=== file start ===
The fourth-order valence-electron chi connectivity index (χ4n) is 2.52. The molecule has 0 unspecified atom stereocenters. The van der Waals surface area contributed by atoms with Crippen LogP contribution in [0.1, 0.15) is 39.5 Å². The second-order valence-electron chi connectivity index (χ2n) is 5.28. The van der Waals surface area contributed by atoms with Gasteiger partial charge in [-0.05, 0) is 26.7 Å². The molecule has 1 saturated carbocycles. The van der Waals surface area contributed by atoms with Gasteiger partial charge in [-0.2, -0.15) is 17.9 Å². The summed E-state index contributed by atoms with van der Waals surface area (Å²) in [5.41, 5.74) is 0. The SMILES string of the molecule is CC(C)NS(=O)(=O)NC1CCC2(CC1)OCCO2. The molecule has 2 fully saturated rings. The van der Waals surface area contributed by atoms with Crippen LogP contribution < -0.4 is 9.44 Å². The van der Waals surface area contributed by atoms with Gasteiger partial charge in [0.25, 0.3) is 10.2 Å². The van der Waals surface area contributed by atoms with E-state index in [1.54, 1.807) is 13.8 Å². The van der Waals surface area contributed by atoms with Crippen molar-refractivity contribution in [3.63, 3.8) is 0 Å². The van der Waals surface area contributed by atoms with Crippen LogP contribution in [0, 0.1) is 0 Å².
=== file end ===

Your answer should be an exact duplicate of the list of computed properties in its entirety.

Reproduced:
The fourth-order valence-electron chi connectivity index (χ4n) is 2.52. The molecule has 0 unspecified atom stereocenters. The van der Waals surface area contributed by atoms with Crippen LogP contribution in [0.1, 0.15) is 39.5 Å². The second-order valence-electron chi connectivity index (χ2n) is 5.28. The van der Waals surface area contributed by atoms with Gasteiger partial charge in [-0.05, 0) is 26.7 Å². The molecule has 1 saturated carbocycles. The van der Waals surface area contributed by atoms with Gasteiger partial charge in [-0.2, -0.15) is 17.9 Å². The summed E-state index contributed by atoms with van der Waals surface area (Å²) in [5.41, 5.74) is 0. The SMILES string of the molecule is CC(C)NS(=O)(=O)NC1CCC2(CC1)OCCO2. The molecule has 2 fully saturated rings. The van der Waals surface area contributed by atoms with Crippen LogP contribution < -0.4 is 9.44 Å². The van der Waals surface area contributed by atoms with Gasteiger partial charge in [0.25, 0.3) is 10.2 Å². The van der Waals surface area contributed by atoms with E-state index in [1.54, 1.807) is 13.8 Å². The van der Waals surface area contributed by atoms with Crippen molar-refractivity contribution in [3.63, 3.8) is 0 Å². The van der Waals surface area contributed by atoms with Crippen LogP contribution in [0, 0.1) is 0 Å².